Web 2.0 is giving me flashbacks to an old TV commercial for Prego spaghetti sauce; “Tomatoes, in there! Garlic, in there! Carrots, in there! Half of Italy, in there!…” It seemed no matter what you asked for it was in that bottle of sauce. Being a sauce, how could you really tell what was in there, or if it was really needed? Plus, the tomatoes colored everything red so who knows? Now we have another bottle of technical sauce here called Web 2.0; it’s in there! It’s colored all Internet so how can you tell what is really in there, or if it is really needed?
Good question, seems like every vendor says they’re on the bottle of ingredients, in fact the most important one. It would be funny if it was not so pathetic. Unfortunately, the smell here is not a nice bubbling spaghetti sauce, closer to a warm crock of….., you get the concept. Every vendor out there seems to believe companies will blindly buy anything labeled Web 2.0. Rather, the CIO’s are more apt to remember the Internet bubble and where that approach got them the last time.
What is required is more definition of what Web 2.0 is, and why we in IT need to move in that direction. To get that basic understanding, we need to breakout that old spaghetti sauce pan again to boil out all the fancy analysis and obsequious technology. Lo and behold! What remains is a simple concept: the inmates are now in control of the asylum. Users of the Internet have turned the tables on the big players in the space, they are no longer happy being spoon fed from a portal. The denizens want to hunt it on their own terms, see it their own way, save it and dispose of it as they please. If you stand in their way, this mob of Internet hunter-gatherers will crush you with the loss of their eyeballs (poor Yahoo, poor EBay, happy Facebook, happy iPhone).
If this basic principle is followed like a lode stone, much that is occurring in the Internet space is much more illuminating and the proper path forward (with supporting technology) is a great deal clearer to discern. For example, the winning companies embrace openness and external developers. There is no way their internal staff can create and the site push enough content and functionality to stay on top. The Tao of a top site is to be one with the masses, following and attempting to push is uncool. Allowing users to mash-up specialty widgets into cool personal discoveries is winning, monetization will ultimately follow.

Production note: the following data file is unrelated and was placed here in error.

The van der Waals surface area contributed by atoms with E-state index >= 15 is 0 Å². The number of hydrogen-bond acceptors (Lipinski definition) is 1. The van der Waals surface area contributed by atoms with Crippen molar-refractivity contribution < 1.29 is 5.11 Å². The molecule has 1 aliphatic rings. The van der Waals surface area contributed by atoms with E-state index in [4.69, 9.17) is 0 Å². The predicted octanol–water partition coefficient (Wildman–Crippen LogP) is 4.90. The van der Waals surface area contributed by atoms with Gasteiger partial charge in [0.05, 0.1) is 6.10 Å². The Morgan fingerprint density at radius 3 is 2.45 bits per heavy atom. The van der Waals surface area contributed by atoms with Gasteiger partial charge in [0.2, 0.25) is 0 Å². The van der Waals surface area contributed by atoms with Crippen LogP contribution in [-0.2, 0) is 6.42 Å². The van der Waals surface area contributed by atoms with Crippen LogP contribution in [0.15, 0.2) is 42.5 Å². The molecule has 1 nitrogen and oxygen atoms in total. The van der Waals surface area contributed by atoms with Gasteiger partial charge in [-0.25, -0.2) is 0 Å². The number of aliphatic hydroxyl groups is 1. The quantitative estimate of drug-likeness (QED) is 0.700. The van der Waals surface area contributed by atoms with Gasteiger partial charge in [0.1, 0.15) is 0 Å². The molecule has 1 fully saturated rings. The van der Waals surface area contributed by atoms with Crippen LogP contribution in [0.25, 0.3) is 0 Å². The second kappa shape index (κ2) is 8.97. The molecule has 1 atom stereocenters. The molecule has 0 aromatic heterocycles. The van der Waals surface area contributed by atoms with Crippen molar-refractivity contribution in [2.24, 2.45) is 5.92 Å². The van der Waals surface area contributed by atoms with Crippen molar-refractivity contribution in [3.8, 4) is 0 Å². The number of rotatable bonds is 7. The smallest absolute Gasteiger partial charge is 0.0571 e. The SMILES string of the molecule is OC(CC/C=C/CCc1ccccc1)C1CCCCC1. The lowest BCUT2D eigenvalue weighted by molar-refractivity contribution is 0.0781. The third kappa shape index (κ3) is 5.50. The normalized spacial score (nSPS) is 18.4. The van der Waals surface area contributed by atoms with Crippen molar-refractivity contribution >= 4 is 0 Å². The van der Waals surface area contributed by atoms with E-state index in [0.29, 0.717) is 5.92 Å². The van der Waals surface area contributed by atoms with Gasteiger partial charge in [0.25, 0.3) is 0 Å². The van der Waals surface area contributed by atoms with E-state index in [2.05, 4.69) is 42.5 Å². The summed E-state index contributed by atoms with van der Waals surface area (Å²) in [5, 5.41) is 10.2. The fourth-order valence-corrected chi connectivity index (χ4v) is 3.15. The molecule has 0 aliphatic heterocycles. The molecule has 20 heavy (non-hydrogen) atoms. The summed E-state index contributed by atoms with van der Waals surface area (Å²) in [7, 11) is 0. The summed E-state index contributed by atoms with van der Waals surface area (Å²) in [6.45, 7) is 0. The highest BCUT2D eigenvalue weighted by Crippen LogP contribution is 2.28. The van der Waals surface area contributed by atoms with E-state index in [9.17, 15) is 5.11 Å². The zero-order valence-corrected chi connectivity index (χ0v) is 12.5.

By this point, you are thinking — how is all this ethereal philosophic spew helping me? I need to get something together that can be called Web 2.0 or my IT existence is at risk! Do not worry Grasshopper (I’m showing my ’70s again, rats!) I’ll put forward a corporate-friendly straw man. If SharePoint is used to enable a project, process, or department; it is so Web 1.0 (boring!). If we put the entire corporation up on SharePoint, acting like a corporate Facebook, we are getting there. If we template it such that we now have ubiquitous collaboration; optimizing and moving our corporate intellectual property (IP) at light speed much nicer. But for ultimate coolness, we need to commit heresy and wire a Google search appliance in, after adding all of our corporate content to the pile: documents, presentations, everything. Then the cherry on top, flatten key data bases to HTML and toss them in. Now, with proper organizational change management (Yes Billy! You can run with scissors, points down please), employees can use all of the power contained in Web 2.0 to maximize unstructured corporate data for speed and profit. Mangiare! Mangiare!